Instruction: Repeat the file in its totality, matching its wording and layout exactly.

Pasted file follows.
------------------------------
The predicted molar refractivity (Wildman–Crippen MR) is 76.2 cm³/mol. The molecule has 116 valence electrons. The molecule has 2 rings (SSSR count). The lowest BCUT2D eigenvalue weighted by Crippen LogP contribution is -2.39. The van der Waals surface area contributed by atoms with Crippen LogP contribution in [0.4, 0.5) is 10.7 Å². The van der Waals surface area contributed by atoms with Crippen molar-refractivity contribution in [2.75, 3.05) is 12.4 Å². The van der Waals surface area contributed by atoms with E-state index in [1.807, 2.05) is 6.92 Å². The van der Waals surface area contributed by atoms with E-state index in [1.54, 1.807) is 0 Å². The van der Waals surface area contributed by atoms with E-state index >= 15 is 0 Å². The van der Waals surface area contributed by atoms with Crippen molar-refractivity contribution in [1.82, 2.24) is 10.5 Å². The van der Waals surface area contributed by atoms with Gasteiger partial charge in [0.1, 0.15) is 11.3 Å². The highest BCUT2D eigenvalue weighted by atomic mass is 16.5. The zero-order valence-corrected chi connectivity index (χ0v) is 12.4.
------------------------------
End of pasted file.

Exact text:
The predicted molar refractivity (Wildman–Crippen MR) is 76.2 cm³/mol. The molecule has 116 valence electrons. The molecule has 2 rings (SSSR count). The lowest BCUT2D eigenvalue weighted by Crippen LogP contribution is -2.39. The van der Waals surface area contributed by atoms with Crippen LogP contribution in [0.4, 0.5) is 10.7 Å². The van der Waals surface area contributed by atoms with Crippen molar-refractivity contribution in [2.75, 3.05) is 12.4 Å². The van der Waals surface area contributed by atoms with E-state index in [1.807, 2.05) is 6.92 Å². The van der Waals surface area contributed by atoms with E-state index in [1.54, 1.807) is 0 Å². The van der Waals surface area contributed by atoms with E-state index >= 15 is 0 Å². The van der Waals surface area contributed by atoms with Crippen molar-refractivity contribution in [1.82, 2.24) is 10.5 Å². The van der Waals surface area contributed by atoms with Gasteiger partial charge in [0.1, 0.15) is 11.3 Å². The highest BCUT2D eigenvalue weighted by atomic mass is 16.5. The zero-order valence-corrected chi connectivity index (χ0v) is 12.4.